To make an appointment call the Univ. of Denver Wills Lab 303-871-6790
The Tribal Wills Clinic is a group of volunteers including law students and licensed attorneys, who donate their time to help Tribal Members write wills. Celebrate a well-lived life by making sure that your wishes are carried out by the next generation. To make sure that your wishes are respected after you pass, please consider drafting a will, either through our program or with a local attorney.
- Federal law includes provisions that say how Indian Trust Lands pass after a Tribal Member passes on.
- Over time, parcels may have been split into hundreds of small shares as Indian Trust Land passed from generation to generation. This process is called “fractionation.”
- A federal law, A.I.P.R.A., is now attempting to decrease fractionation by providing that most Indian Trust Land will go only to the one oldest descendant – unless the owner writes a will.
- To make sure that your Trust Land, and other important items of property go to the people you want to have that property, you should write a will.
What does it cost?
- Our services are entirely free.
- At a law firm in Denver, the cost for a will would be about $2,500 and the process would take about two weeks.
How long does the process take?
- About two hours on two different days.
- On the first day you will talk with a law student about what you would like to have included in your documents. You will have plenty of time to ask questions.
- That night the law student will write up all of the documents, and have them checked by a licensed attorney.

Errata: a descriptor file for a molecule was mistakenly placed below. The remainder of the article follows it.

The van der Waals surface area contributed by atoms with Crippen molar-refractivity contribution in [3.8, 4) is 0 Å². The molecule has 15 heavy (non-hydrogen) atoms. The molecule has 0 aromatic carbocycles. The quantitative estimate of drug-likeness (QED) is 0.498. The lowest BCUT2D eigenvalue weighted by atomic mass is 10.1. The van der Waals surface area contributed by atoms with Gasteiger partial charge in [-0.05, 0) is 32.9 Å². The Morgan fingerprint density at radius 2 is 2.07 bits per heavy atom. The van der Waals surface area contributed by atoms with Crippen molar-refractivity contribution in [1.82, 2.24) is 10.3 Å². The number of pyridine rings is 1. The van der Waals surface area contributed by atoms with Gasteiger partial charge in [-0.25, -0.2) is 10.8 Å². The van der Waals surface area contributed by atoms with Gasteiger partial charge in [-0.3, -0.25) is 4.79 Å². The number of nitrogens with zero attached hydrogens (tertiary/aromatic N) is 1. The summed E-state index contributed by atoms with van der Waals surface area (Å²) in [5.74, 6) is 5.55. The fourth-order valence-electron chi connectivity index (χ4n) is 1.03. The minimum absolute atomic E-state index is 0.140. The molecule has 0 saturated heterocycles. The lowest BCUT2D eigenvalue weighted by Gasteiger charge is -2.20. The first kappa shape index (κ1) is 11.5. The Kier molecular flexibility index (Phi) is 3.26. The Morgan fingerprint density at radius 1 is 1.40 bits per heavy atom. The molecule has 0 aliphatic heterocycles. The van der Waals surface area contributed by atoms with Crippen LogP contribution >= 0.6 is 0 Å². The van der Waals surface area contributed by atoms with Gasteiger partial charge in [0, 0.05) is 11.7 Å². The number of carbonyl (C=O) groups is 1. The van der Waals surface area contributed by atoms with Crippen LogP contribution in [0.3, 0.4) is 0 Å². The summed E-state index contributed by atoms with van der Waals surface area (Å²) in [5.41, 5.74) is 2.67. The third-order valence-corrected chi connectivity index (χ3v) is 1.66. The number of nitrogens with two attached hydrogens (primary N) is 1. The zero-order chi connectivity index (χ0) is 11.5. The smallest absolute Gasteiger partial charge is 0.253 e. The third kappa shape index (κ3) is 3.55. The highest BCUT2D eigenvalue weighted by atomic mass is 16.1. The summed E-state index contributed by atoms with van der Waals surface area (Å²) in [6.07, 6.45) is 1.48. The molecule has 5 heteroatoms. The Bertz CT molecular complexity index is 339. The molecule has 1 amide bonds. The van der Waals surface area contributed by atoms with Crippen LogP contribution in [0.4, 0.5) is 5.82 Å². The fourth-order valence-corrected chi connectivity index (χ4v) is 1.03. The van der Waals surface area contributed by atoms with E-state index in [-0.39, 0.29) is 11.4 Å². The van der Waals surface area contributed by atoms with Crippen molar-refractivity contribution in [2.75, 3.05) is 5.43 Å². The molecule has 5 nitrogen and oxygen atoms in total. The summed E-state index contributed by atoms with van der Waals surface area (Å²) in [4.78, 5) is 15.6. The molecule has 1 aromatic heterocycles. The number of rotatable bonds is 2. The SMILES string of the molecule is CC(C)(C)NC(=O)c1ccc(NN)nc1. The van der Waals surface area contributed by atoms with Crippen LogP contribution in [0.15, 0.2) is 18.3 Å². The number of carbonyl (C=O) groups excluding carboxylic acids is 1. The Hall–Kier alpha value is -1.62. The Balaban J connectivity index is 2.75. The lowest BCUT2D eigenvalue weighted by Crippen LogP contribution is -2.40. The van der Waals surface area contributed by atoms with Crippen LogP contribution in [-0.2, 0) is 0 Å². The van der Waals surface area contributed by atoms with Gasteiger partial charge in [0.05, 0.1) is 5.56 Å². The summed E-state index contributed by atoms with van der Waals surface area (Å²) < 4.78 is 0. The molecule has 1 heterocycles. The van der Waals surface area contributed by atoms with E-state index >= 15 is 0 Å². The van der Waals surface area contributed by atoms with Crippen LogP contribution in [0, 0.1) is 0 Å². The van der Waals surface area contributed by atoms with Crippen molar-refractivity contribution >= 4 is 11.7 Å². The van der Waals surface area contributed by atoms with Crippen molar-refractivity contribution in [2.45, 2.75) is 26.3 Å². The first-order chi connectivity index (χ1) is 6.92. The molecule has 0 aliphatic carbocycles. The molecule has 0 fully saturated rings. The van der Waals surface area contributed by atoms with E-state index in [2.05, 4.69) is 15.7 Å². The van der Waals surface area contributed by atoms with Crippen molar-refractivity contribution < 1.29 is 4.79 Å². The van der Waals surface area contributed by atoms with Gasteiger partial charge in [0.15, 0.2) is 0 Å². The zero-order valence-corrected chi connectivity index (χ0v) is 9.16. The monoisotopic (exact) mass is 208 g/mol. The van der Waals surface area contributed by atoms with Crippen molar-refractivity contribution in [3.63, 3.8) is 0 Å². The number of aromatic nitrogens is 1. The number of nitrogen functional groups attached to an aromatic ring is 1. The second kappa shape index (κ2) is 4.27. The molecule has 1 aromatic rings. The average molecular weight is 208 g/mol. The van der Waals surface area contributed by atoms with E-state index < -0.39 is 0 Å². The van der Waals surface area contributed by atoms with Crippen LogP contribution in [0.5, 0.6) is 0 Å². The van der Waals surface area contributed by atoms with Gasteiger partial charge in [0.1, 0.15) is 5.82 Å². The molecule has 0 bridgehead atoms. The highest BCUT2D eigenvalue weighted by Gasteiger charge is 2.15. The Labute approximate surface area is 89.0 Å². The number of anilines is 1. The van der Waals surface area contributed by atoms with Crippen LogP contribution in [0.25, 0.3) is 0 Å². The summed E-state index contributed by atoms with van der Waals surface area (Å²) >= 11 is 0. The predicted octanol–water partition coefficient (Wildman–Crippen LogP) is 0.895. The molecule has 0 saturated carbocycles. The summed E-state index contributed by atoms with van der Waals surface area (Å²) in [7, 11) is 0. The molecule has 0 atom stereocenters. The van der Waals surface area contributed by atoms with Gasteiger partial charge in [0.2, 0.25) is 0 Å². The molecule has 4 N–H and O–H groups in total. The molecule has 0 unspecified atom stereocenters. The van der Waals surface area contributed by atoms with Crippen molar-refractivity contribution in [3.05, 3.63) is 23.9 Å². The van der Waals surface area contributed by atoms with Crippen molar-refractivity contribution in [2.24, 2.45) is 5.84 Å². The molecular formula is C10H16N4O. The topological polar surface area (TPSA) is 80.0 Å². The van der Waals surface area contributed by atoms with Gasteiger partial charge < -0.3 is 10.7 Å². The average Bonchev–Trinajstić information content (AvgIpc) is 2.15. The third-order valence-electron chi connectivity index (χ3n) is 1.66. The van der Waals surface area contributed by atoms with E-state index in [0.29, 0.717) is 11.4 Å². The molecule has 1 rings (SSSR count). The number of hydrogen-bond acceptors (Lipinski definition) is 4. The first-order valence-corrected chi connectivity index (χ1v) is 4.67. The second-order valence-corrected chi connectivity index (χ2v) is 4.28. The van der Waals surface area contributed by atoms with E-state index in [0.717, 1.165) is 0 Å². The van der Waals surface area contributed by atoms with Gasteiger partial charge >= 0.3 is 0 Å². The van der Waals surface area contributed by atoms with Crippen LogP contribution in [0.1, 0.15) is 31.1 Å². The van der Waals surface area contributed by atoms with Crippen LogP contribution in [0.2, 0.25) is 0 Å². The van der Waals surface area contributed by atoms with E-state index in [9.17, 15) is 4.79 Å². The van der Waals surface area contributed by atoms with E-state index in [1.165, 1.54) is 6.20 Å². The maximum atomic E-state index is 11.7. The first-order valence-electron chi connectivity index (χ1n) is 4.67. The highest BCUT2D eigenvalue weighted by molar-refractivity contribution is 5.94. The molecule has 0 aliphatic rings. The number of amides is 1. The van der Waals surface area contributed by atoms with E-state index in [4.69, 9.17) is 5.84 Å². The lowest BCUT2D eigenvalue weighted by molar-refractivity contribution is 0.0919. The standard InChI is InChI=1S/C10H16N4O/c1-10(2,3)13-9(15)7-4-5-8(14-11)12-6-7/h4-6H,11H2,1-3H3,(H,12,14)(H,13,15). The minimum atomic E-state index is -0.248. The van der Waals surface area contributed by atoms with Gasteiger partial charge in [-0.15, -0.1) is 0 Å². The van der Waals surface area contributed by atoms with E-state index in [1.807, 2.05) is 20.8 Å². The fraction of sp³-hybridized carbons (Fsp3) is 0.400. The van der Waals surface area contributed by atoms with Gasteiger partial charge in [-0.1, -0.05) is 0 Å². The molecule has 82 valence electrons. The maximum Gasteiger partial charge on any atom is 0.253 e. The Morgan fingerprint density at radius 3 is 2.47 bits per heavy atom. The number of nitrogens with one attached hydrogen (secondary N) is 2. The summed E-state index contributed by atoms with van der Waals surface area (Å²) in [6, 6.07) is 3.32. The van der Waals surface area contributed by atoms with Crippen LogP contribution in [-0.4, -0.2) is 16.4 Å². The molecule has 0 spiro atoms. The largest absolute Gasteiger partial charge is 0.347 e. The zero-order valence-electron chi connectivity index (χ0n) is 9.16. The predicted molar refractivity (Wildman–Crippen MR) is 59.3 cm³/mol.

- On a second day, when the documents are ready, you will come back for the signing ceremony, which will take at least an hour, as the law student goes over everything to be sure that it is right.
Things to think about for a Will
- Names of Friends and Family who will be included in the Will – To save time at the interview, write down the names of the friends and family you want to mention in the will. Include the birthdate, address, cellphone number, enrollment or census number for each person, if you know it.
- Special Gifts – What is important for specific family members to have?
- Personal Representative – Who should take charge to make sure your wishes are carried out after you pass on?
- Joint Tenants or Tenants in Common – If you want to give a piece of land to be owned by several people at the same time, you will need to decide whether you want them to own the property as Joint Tenants or as Tenants in Common. Joint Tenants means that the last person surviving will own all of the land. Tenants in Common means that as each person passes on, that person’s share goes into his or her estate. The law student will explain more about this.